I got my blueberries covered not a moment too soon last week. Two robins and a blue jay flew away as I approached with the netting, so I think they had probably snagged the earliest ripening berries. I didn’t have time to pick until Friday, but when I did, the berries were plentiful and tasty, and I finished with probably 10 cups of berries from our three bushes.

While I picked, neighbors were busy loading a moving truck and several vehicles. While Sam and Anita Lotto will still be in town, we’ll miss having them a hop, skip, and a jump away. It’s also the biggest change in our immediate neighborhood in 30 years and marks the end of an era. Four families have lived and raised families here. Now that the kids are all grown and are living on their own, change was inevitable.

No need to worry that my husband and I will be next. I’m too busy dealing with my mother’s house to have time or energy for any other major changes for a while.


The minutes of the last Cambridge Conservation Commission meeting show that work has progressed to the point that the timeframe for an official public opening and donor appreciation event has been narrowed to September. The exact date will be set at the next meeting and will be dependent on the bridges being built and installed. I, for one, am curious to see what work has been done and what the trails reveal of the landscape.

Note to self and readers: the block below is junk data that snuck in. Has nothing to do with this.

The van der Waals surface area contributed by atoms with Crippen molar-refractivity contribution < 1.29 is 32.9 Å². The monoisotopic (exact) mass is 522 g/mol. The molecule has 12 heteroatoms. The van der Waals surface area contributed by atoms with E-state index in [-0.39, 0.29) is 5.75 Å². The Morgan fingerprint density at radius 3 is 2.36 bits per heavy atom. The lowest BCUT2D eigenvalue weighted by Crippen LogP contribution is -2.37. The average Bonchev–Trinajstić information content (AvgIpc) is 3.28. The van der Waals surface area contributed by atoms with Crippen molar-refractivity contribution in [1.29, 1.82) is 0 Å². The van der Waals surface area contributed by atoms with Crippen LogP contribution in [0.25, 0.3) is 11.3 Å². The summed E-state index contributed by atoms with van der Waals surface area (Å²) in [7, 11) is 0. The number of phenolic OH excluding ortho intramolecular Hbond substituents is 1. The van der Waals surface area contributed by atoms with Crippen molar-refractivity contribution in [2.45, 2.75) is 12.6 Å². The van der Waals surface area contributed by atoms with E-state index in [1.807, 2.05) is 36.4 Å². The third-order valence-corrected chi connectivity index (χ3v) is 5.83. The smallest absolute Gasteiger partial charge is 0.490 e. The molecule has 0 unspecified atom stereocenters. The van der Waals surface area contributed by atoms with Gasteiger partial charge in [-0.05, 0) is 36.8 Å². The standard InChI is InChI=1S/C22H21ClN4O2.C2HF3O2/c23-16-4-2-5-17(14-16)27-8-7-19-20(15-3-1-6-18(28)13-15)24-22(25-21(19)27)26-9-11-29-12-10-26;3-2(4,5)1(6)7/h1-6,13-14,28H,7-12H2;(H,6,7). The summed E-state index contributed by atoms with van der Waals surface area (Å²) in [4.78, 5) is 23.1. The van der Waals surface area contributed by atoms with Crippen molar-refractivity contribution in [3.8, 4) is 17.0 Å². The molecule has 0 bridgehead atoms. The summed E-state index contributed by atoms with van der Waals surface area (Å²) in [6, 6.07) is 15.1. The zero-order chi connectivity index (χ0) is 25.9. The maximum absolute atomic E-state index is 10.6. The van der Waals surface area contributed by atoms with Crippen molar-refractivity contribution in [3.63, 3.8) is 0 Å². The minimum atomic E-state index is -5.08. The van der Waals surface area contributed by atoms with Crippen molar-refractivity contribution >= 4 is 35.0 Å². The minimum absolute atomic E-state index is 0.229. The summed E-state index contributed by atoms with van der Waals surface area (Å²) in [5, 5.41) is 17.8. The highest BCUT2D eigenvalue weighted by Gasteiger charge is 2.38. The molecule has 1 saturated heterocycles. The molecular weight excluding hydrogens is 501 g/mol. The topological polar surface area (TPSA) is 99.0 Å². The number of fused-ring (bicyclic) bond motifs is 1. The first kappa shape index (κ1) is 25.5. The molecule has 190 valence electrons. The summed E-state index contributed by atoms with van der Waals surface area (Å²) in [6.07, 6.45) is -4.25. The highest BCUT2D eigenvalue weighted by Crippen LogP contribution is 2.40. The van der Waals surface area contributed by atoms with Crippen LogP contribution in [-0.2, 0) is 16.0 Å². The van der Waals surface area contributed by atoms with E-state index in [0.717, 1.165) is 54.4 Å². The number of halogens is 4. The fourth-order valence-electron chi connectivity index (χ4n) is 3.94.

The Cambridge Planning Commission recently announced a vacancy. Anyone interested in helping shape the Cambridge town plan should contact the commission’s clerk, Nick Jabour, at nicholas.jabour@gmail.com.

The planning commission holds its meetings at 7 p.m. on the third Monday of the month, at the Cambridge Town Office.

Video participation is possible for meetings, as it is for all municipal meetings.

The planning commission is also starting conversations about the town’s enhanced energy plan. This discussion will result in documented guidelines for new energy projects and will include both where the town thinks new energy projects would be useful and where we don’t want them to be. If you are interested in this topic, but couldn’t attend the July 19 meeting, you can reach the clerk at nicholas.jabour@gmail.com.


When I worked at Champlain College, battery recycling was easy. I simply took my used batteries to work with me and dropped them in one of three or four collection tubes on campus. But I haven’t been on campus since March 2020, so batteries have been mounting up in our house. I recently discovered that the Lamoille Regional Solid Waste District offers battery recycling at all its sites in Lamoille County. According to a recent announcement, batteries can be given to the site attendant.

Now if I can only figure out all those details for the expended batteries I’ve found at my mother’s. It’s in Caledonia County, in one of the big cell phone and internet voids that exist in extremely rural parts of the state, so finding pertinent information is always more challenging than in Cambridge. It’s one more reason I’m glad I live here.

Until next week, I’ll see you around town.

— Katherine Quimby Johnson, 644-5145, ktquimbyvt@gmail.com


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